Two recent reader requests have something in common: Neither reader got the answer they hoped for. Michael wants Word to remember his collapsed and expanding heading configuration from one work session to another. Tyrell wants to automate the process of creating and delaying an email message. As you’ll soon learn, I was able to get them close with easy solutions, but neither receives a 100% solution.

I’m using Office 365’s desktop version of Word and Outlook. You can use earlier versions of Outlook; Word added the collapsible heading feature in 2013. You can work with your own Word document or download the Word demonstration .docx file. Neither solution works in the online versions.

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Collapsible headings by default

After reading the article, How to use Word 2013’s collapsible headings, Michael asked if Word can “remember,” which settings are collapsed or expanded by saving the file. Unfortunately, the feature doesn’t work that way–it would be nice, though wouldn’t it? The closest you can get is to change the collapsible default property for the headings you want collapsing most often. Then, you can tweak as needed each time you open the document. It’s not a silver bullet, but it’ll get you a bit closer to what you want.

Now, let’s run through a quick example. First, the simple document in Figure A has five headings:

  • Online Video is Heading 1
  • Professional Looking Documents is Heading 2
  • Themes and Styles and Button-quick Layout are both Heading 3
  • Reading View is Heading 1

Now, let’s suppose that you want the document to always open with the Heading 2 headings always collapsed. To arrange this, do the following:

  1. Select the sections you want to collapse (Figure B). Because this is a hierarchical feature, you only need to set the property for the highest heading–in this case, Professional Looking Documents.
  2. Click the dialog launched (circled) in the Paragraph group (on the Home tab).

In the resulting dialog, check the Collapsed by default option and click OK. Figure C shows the results.

To test what you’ve done, save the document, close and then reopen it. The Heading 2 and Heading 3 sections stay collapsed from one work section to another until you disable the Collapsed by default setting. If you expand the sections and save the document, Word will still collapse the headings when you open the document the next time.

This simple example doesn’t show this property’s true strength. In a large document, you’ll find this is a handy way to work, whether you’re creating or distributing the document to others.

Delay message

Tyrell sends a reminder email to several people every month, and he wants to control when it’s sent. You could automate this process with a custom task form, but that takes specialized knowledge. An easier route might be to delay the send and update it each month. You’ll have to remember to reset the send date, but if you don’t know how to create a custom task form, this shorter route will get the job done. Here’s how to delay the send time for a message:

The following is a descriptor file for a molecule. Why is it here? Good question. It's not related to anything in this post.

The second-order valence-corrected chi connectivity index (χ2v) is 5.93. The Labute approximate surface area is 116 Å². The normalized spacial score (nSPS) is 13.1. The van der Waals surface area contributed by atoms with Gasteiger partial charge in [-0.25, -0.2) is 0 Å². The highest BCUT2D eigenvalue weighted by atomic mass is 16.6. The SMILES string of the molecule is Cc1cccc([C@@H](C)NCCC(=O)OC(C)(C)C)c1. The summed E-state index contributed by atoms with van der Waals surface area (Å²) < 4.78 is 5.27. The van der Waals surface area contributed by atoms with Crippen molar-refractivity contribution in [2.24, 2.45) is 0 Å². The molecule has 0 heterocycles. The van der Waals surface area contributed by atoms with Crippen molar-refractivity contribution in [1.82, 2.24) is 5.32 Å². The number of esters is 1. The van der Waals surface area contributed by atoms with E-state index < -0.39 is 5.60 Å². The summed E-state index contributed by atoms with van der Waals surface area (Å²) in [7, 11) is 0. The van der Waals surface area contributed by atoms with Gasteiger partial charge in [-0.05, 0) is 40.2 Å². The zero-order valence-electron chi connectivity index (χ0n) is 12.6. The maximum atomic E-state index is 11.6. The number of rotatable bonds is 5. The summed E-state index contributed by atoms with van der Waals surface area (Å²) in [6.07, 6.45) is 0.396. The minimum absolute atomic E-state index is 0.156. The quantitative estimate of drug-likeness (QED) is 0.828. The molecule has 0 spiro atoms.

1. Open a new message and enter the recipients, subject, and text.
  2. In the More Options group, click Delay Delivery.
  3. In the Delivery Options section, click Delay Delivery.
  4. In the Delivery options section, set the date and time Outlook should send the message (Figure D). The default is 5PM for the current day, and I know of no way to change this setting.
  5. Close the message.

You can uncheck the Do Not Deliver Before option at any time to send the message immediately. If you are offline at the delivery time, Outlook will send the message when you connect; Outlook must be open though. Outlook can’t send messages when it’s closed. You can edit the email if needed without triggering a send.

The good news is that you don’t have to recreate the full message each month. Instead, find the message in your Send folder and open it. Click Reply All (that part’s important to get the full recipient list) and repeat the delay receipt instructions above. Be sure to delete the header from the message so the email looks new and not like a reply.

As I said, it’s not the best solution, but it’ll get you closer to what you want. If you do this a lot, it might be worth the expense to hire an Outlook developer to create the custom task forms you need.

Send me your question about Office

I answer readers’ questions when I can, but there’s no guarantee. Don’t send files unless requested; initial requests for help that arrive with attached files will be deleted unread. You can send screenshots of your data to help clarify your question. When contacting me, be as specific as possible. For example, “Please troubleshoot my workbook and fix what’s wrong” probably won’t get a response, but “Can you tell me why this formula isn’t returning the expected results?” might. Please mention the app and version that you’re using. I’m not reimbursed by TechRepublic for my time or expertise when helping readers, nor do I ask for a fee from readers I help. You can contact me at

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